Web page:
Operation Doom Discography- KMD years
I love love love albums. People make fun of me for it. I don’t even listen to singles. Nothing is more fun for me than finding a conundrum of a discography and tackling it album by album. I went from heavy rock to cheesy 80s to Highlander soundtrack with Queen. I went from Shout to Motown to funk gods to R. Kelly era with The Isley Brothers (and stuck the landing with that fabulous Santana collaboration). This time around I’m going full MF Doom. Here is my report so far.
1991- KMD-Mr. Hood
KMD is a group made up of Zev Love X (Doom) and DJ Subroc(his brother). The third member Rodan left before they signed. He was replaced by Onyx The Birthstone. The story behind their first album is they found a language learning record and cut it into pieces using samples of it to create the character of Mr. Hood. Listening to 1991 hip hop can be jarring because it doesn’t resemble the listening experience of today. The chorus is an afterthought the verses are vibrant and kinetic. As a producer Doom cuts and pastes together a powerful character in Mr. Hood who interacts with each member of the group questioning, insulting, as a community outsider helping to illustrate the natural tension between them and us. Mr. Hood is steeped in 5 Percent Nation Islamic teaching best exemplified by the collaboration with Brand Nubian (Nitty Gritty). I wouldn’t go so far as to call Mr. Hood a classic but definitely a mandatory listen for anyone tracking the evolution of Doom or hip hop in general.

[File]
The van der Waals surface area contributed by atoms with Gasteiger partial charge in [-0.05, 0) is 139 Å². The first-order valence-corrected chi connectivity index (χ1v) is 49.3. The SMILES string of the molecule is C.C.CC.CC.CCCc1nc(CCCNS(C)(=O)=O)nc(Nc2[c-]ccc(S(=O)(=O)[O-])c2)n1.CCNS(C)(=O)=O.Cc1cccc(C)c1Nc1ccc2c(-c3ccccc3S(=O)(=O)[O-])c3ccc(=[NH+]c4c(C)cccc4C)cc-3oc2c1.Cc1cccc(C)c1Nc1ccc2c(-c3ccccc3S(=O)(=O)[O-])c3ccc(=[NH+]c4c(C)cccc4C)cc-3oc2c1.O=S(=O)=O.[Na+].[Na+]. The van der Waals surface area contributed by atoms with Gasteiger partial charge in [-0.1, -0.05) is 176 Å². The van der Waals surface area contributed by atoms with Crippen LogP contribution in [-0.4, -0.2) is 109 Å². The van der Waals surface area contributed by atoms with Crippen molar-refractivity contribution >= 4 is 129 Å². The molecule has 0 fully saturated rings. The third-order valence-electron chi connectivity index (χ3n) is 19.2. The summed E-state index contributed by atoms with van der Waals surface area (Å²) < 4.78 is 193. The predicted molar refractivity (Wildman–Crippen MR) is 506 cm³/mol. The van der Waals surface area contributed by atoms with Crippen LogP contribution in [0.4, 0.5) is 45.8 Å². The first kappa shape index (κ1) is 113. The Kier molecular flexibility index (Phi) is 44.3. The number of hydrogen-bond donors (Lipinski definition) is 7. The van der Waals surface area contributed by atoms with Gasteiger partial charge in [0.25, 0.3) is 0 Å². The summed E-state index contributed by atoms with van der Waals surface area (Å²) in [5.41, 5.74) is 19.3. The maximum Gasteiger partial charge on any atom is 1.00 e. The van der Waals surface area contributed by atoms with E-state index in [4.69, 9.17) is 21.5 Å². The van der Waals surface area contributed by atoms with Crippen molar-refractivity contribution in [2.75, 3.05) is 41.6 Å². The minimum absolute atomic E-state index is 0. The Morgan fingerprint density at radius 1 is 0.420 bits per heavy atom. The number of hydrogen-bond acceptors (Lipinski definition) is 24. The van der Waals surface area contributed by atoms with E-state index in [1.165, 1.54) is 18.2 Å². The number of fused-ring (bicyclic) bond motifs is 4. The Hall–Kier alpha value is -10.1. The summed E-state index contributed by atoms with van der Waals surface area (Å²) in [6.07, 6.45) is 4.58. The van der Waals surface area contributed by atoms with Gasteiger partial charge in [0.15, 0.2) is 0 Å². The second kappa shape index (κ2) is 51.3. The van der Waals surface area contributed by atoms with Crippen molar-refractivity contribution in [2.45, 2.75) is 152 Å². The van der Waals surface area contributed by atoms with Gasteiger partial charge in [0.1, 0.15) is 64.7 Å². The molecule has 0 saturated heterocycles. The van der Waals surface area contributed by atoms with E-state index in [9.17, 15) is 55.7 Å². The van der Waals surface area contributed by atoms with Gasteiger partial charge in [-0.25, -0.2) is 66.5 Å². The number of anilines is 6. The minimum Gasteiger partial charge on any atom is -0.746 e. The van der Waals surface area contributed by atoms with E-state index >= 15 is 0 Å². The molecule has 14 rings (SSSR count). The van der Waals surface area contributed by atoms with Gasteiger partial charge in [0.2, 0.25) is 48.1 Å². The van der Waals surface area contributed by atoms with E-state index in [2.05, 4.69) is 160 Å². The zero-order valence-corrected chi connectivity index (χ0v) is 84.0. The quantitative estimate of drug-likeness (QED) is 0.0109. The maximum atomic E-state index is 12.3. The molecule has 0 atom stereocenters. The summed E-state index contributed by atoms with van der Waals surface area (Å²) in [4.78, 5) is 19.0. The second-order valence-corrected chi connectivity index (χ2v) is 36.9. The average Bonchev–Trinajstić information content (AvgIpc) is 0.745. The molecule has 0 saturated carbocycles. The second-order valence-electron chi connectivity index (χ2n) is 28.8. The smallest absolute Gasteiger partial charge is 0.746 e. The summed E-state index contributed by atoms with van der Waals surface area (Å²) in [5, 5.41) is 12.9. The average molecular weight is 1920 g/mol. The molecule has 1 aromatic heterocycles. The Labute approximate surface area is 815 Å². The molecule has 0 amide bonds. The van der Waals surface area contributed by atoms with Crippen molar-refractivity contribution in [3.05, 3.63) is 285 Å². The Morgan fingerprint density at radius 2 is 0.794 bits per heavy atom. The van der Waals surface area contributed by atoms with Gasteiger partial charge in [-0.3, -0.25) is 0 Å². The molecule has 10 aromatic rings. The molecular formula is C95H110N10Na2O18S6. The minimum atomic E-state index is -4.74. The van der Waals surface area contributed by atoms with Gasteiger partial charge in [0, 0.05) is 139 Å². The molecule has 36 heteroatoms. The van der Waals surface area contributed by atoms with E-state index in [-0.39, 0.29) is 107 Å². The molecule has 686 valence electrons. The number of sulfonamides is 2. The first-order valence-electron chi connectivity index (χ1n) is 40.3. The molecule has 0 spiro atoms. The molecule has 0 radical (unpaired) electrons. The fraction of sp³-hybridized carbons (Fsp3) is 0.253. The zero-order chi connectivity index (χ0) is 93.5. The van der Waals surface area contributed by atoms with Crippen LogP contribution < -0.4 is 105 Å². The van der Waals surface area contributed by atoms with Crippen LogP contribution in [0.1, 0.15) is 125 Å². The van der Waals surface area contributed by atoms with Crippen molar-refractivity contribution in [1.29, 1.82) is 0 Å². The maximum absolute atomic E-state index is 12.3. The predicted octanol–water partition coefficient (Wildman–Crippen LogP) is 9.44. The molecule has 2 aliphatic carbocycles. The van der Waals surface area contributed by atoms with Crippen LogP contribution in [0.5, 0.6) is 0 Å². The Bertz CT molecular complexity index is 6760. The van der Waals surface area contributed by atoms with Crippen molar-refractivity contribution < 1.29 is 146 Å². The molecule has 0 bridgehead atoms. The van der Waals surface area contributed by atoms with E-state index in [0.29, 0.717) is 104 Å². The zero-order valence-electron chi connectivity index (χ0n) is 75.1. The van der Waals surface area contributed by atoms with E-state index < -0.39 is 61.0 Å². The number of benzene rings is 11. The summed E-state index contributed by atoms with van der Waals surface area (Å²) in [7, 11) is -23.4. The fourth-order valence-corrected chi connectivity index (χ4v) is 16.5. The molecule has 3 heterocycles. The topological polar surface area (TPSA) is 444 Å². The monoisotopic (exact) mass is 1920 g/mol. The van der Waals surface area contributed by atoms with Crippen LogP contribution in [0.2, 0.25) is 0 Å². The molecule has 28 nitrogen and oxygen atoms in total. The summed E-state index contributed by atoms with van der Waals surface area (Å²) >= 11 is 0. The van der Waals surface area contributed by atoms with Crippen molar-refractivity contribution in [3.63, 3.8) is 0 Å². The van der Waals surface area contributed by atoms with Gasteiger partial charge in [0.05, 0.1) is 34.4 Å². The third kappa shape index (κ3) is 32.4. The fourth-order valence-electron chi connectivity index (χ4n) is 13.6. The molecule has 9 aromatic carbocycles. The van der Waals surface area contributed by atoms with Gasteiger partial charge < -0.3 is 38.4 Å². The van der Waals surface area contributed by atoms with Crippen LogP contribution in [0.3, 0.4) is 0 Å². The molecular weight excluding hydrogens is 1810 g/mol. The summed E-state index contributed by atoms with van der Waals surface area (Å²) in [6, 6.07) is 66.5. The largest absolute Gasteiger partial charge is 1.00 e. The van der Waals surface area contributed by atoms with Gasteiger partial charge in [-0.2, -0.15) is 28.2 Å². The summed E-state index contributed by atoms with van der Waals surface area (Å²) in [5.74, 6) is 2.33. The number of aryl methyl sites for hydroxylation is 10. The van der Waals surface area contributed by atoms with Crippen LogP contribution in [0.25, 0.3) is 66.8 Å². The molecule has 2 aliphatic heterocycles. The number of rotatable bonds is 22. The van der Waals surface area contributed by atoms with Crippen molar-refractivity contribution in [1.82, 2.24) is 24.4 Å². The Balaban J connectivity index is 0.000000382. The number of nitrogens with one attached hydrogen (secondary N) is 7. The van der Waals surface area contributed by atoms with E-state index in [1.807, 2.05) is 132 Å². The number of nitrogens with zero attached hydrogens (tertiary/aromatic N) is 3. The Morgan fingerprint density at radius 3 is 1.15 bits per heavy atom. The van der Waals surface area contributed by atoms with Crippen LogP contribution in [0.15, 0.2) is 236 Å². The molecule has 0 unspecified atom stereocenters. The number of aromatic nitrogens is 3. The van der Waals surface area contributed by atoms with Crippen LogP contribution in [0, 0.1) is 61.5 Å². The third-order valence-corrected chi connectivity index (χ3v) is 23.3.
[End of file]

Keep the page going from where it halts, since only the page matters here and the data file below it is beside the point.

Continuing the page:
The improvement is really something to enjoy. Taking all the lessons learned on crafting themes from samples they gathered on Mr. Hood, Black Bastards is so much better. The production is boom bap as previous but you can hear Doom start to twist and mutate the simplicity of these beats jagged. The title track has an odd sample bouncing in rhythm with the bassline as Doom hurls racial and relationship frustrations at every line with heartless efficiency. Gimme is sharp stabbing and ugly until it hypnotizes you into its control; classic Metal Fingers(Doom’s production name). Black Bastards stays on theme without ever becoming a chore and that is because no second is wasted. No guest verse flops no moment is taken too seriously or not serious enough.
The most surprising thing about analyzing the KMD years is that both of these albums are front to back listenable. Thirty two tracks between two albums and not one I felt like I wanted to skip and trust me when I say the 90’s was a great time for rap music but had a lot of useless filler in it. Before pressing play on the first Doom solo album I was already pretty impressed.